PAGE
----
“Readers now have unlimited access to storm-related coverage about Hurricane Irma and its aftermath. Other sections of The Times will operate as usual.”
“The August 20 decision by the Trump Administration to not renew the charter for the Sustained National Climate Assessment Federal Advisory Committee is yet another example of the administration’s increasingly blatant attempts to ignore and dismiss scientific information.
At the interface of science and society, the federal government and its research agencies play a critically important role. The capacity to understand and effectively address important policy issues depends on access to relevant scientific and technical expertise. Scientifically accurate information builds the foundation for public policies that promote the well-being of people and communities….”
“Proxy records used in the PAGES2k synthesis products are publicly available through previous publications or online data archives, or because their owners made them available for inclusion in this open-access data product. The original data for 49 records are made available for the first time in this data product (specified in Supplementary Table 1). Open access is a critical component of this endeavor, and led us to reject some records that would have been suitable under the other criteria. …”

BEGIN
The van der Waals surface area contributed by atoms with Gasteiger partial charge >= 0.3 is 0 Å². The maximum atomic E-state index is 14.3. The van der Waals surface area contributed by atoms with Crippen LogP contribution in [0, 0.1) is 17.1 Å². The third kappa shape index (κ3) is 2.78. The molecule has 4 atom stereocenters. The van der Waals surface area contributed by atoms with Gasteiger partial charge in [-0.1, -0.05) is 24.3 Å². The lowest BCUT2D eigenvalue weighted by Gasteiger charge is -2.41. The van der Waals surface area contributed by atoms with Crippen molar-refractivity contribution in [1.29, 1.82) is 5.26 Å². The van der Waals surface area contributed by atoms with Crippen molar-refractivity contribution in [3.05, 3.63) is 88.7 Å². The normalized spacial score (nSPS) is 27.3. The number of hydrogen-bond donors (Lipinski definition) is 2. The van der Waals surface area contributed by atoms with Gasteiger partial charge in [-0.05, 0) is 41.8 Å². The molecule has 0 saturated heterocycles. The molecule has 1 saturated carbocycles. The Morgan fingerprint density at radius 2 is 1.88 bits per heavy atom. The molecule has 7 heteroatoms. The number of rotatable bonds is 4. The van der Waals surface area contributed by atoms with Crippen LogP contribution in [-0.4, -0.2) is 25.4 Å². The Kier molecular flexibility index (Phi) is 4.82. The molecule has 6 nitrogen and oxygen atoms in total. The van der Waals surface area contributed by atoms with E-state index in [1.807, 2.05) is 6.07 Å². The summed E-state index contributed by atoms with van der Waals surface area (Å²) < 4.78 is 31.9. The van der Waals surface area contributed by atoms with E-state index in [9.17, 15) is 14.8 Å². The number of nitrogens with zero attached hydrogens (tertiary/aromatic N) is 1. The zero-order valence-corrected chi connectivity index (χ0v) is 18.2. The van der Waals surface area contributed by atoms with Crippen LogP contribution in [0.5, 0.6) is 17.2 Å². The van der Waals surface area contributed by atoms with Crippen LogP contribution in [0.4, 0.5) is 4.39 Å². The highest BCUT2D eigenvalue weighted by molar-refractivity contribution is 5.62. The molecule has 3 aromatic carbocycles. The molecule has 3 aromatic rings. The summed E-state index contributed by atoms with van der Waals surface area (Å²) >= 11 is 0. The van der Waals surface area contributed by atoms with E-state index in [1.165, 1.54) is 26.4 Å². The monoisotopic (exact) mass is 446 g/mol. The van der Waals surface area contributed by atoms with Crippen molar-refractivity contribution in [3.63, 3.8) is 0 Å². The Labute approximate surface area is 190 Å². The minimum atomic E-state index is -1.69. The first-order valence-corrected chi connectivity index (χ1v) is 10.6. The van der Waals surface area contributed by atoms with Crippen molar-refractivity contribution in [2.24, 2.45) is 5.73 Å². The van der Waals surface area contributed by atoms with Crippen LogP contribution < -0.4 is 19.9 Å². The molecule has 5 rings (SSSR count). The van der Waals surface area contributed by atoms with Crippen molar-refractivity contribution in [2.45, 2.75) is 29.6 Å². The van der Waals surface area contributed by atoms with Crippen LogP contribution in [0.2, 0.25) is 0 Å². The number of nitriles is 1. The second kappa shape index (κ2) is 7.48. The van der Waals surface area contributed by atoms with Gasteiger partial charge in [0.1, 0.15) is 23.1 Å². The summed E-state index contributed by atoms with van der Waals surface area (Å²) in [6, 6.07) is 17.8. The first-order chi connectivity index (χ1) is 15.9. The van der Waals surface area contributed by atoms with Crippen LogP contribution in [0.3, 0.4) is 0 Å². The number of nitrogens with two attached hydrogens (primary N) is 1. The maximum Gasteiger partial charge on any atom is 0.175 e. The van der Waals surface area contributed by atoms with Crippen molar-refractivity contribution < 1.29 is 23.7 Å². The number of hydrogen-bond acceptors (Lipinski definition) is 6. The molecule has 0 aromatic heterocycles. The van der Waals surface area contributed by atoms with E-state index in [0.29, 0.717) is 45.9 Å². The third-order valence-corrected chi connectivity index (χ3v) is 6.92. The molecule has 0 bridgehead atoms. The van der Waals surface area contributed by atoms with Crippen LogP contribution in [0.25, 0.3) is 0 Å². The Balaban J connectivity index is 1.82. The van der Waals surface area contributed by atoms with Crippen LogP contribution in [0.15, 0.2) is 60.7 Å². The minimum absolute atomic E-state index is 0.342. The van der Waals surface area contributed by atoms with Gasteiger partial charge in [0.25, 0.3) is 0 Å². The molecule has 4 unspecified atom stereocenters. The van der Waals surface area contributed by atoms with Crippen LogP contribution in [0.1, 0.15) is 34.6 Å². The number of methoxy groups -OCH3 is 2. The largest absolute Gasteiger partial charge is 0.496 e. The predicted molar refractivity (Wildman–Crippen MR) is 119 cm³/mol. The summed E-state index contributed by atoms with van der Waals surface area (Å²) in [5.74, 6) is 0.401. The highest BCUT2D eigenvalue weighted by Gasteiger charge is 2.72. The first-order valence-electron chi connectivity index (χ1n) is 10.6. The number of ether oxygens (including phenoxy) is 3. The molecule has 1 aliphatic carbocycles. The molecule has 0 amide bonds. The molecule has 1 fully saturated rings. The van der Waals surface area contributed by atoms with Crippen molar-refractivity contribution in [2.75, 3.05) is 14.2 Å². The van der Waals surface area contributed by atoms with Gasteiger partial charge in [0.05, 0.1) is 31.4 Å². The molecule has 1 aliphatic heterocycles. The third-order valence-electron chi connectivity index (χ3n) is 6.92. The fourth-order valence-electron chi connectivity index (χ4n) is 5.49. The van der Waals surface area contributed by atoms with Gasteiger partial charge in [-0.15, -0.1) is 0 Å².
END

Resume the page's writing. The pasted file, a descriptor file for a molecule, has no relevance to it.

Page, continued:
“This week, the scientific community is being offered a new opportunity to advance the quest for ways to combat climate change. IBM is inviting scientists around the world to apply for a technology grant (valued at $40m) of crowd-sourced supercomputing power, meteorological data from The Weather Company, and IBM Cloud storage to support their climate or environmental research project.
Up to five of the most promising environmental and climate-related research projects will be supported, with technology and services contributions valued commercially at approximately $200 million….
In return for this support, winning scientists agree to support open science by publicly releasing the research data from their collaboration with us, enabling the global community to benefit from and build upon their findings.? …”
“For the past five years, the team behind the global ocean health report card, Ocean Health Index (OHI), have been trying to figure out how to reproduce their science faster. Assessing the scores on everything from biodiversity to tourism for 220 coastal nations and territories is a massive undertaking — and it involves synthesizing data from nearly 100 sources.